Sucking data out in bulk can be a good idea too, for safety reasons -- I've seen bank OLTP databases frozen because someone thought it would be safer to set a read-only lock on a report scan, not realising they were using the wrong consistency setting across the entire database & thus forcing the rest of the users (thousands of them) to operate off the DB's log file, then killing the job mid-way after a few hours only to discover he had to face a few hours rollback....

    Like I say, horses for courses...

  • Re:Drizzle? (Score:5, Insightful)

    by afabbro (33948) on Wednesday October 08, 2008 @10:58PM (#25308769) Homepage

    Don't use stored procedures. They concentrate ...

    You obviously have very little experience ...

    Horses for courses, mate. There are good arguments in either direction.

    Yes. Which is exactly why sweeping generalizations like "don't use stored procedures" are idiotic. There are a wealth of cases where stored procedures are best practice.

  • Re:Goodbye MySQL (Score:3, Insightful)

    by corsec67 (627446) on Wednesday October 08, 2008 @11:18PM (#25308885) Homepage Journal

    Or use a better DB: PostgreSQL

  • Re:MySQL greetings (Score:4, Insightful)

    by Atlantis-Rising (857278) on Wednesday October 08, 2008 @11:54PM (#25309099) Homepage

    Would you say otherwise if it wasn't amicable?

  • Re:MySQL sucks (Score:3, Insightful)

    by Splab (574204) on Thursday October 09, 2008 @12:56AM (#25309523)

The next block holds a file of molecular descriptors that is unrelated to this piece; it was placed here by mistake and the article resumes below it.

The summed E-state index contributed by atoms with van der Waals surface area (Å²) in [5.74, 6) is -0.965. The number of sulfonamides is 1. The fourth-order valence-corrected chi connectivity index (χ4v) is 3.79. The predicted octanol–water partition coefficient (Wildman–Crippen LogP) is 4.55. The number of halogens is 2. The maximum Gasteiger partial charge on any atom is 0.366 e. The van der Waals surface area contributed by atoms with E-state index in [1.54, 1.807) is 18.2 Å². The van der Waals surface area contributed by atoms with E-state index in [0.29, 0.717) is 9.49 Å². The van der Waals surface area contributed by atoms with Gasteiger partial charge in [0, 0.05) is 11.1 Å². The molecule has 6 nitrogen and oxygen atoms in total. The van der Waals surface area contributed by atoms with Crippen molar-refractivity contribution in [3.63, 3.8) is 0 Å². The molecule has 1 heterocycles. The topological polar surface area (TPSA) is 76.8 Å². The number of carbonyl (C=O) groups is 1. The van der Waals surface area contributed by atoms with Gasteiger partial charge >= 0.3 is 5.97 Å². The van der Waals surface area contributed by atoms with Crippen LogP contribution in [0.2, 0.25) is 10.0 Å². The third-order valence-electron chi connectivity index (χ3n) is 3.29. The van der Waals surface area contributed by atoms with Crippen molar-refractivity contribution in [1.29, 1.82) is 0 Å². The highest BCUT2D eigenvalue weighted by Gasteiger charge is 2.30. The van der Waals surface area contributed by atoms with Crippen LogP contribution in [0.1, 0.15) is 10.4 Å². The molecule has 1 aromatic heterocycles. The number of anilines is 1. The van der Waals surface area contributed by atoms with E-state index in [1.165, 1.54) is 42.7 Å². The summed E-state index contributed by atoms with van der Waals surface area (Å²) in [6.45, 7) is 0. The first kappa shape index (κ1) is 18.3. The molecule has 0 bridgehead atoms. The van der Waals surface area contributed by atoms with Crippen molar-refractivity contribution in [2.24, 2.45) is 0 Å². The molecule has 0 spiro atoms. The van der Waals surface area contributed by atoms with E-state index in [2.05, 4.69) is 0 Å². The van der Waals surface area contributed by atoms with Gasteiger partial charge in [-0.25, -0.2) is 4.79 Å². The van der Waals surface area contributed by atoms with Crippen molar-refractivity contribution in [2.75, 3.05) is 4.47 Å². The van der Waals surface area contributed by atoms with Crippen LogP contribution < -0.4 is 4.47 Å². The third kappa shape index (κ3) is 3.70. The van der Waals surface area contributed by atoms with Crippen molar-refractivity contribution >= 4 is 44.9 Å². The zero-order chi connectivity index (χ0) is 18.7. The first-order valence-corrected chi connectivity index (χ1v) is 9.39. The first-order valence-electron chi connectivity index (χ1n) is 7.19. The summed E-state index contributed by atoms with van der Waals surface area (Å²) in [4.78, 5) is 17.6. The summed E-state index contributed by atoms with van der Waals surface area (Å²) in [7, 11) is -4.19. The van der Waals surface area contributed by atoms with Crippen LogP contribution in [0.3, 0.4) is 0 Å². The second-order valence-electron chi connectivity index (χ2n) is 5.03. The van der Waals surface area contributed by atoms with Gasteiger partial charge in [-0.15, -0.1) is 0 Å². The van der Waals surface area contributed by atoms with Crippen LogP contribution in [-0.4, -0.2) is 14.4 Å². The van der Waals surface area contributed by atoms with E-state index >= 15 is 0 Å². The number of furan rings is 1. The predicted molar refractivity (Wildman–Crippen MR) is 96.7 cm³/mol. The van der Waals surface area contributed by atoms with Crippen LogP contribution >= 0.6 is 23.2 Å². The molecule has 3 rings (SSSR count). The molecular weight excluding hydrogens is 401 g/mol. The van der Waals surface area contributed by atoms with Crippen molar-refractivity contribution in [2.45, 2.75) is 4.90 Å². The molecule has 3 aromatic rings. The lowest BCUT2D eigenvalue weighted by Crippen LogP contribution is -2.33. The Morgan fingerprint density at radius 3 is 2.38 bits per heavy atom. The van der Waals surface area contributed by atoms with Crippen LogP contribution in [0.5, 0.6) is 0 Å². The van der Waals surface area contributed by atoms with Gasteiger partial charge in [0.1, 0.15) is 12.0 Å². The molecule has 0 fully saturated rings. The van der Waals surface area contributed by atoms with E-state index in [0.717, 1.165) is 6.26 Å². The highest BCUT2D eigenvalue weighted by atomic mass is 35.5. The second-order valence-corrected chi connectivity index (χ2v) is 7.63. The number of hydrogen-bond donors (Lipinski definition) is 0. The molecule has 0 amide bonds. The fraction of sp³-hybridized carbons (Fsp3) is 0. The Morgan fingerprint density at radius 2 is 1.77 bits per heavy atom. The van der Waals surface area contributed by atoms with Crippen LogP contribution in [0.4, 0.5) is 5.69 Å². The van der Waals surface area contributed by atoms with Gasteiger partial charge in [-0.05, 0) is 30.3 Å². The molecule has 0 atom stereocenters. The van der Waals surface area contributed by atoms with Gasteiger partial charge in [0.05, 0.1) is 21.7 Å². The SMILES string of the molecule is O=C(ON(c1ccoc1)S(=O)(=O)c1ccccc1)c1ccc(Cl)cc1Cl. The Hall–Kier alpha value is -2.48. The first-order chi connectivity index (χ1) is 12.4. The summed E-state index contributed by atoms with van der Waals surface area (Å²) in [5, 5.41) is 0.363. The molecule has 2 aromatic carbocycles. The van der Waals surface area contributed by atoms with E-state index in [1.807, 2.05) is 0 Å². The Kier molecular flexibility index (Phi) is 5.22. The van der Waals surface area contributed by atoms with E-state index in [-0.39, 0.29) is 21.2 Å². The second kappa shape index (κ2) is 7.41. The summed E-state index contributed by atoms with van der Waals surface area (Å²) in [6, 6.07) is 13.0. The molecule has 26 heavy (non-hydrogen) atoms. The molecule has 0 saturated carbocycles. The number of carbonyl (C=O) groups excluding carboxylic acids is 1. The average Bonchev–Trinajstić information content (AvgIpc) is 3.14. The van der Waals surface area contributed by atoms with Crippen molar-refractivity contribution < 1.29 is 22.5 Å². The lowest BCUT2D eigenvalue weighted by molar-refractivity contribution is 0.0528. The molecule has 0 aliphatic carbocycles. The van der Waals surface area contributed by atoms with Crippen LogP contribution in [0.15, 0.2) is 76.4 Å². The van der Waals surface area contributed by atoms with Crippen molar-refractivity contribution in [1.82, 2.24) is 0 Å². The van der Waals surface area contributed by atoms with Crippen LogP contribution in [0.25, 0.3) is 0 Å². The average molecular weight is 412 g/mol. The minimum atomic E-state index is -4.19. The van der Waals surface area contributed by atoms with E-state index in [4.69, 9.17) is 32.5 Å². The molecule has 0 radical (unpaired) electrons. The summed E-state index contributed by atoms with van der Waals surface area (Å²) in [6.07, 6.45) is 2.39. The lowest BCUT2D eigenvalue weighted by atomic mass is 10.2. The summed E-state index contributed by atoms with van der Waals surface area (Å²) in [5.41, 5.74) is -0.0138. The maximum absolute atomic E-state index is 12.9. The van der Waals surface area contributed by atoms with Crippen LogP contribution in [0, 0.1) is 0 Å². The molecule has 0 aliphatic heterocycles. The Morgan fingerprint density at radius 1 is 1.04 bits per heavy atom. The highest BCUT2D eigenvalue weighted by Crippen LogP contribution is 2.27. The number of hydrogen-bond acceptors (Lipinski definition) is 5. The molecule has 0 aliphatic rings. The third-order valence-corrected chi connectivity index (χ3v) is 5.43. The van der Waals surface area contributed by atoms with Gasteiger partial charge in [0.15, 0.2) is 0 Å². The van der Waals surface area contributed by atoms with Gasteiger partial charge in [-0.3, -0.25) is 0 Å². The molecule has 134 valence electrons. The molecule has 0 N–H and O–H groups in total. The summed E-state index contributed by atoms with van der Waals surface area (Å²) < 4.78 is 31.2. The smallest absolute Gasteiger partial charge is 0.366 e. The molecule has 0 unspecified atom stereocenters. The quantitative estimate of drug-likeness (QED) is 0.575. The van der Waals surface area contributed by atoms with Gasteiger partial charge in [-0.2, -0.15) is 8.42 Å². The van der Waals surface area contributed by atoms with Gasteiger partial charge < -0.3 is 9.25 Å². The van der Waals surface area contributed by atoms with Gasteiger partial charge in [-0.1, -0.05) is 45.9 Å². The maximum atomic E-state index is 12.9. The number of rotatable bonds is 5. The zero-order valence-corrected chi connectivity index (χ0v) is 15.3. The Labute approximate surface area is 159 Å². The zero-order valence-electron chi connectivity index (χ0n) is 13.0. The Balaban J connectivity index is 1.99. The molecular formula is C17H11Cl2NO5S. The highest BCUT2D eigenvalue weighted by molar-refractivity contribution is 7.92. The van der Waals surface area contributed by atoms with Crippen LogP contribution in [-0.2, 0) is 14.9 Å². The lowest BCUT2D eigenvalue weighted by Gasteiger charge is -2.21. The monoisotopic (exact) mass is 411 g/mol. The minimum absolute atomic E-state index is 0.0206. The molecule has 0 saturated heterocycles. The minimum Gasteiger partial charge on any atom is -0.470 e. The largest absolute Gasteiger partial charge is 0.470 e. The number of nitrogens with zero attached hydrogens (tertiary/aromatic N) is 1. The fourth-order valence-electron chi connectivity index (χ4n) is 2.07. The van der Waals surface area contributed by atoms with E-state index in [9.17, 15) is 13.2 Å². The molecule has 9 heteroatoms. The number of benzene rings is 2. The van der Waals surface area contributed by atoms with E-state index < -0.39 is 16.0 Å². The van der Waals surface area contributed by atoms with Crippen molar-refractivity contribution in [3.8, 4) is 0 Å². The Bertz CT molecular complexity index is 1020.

Then you my friend, are only using MySQL as an advanced file pointer.

    Simple things like firing triggers during cascading events, ensuring the client gets the engine he requested are features MySQL does not have.

    MySQL is a nice toy database, but until they change from best effort to ensuring our data, it should never be used for anything critical.

  • by SgtChaireBourne (457691) on Thursday October 09, 2008 @02:22AM (#25310089) Homepage

    ...

    If Sun bought MySQL to further the project, then where is the evidence that this is happening?

    If Oracle bought InnoDB to further the project, then where is the evidence that this is happening?

    ...

    Oracle also took down Berkeley DB. It's still there but buried rather deeply. If Oracle is contributing to BerkeleyDB, then now is a good time to be vocal about it and collect some good karma.

  • Re:MySQL sucks (Score:5, Insightful)

    by Splab (574204) on Thursday October 09, 2008 @02:47AM (#25310209)

    No I'm not kidding.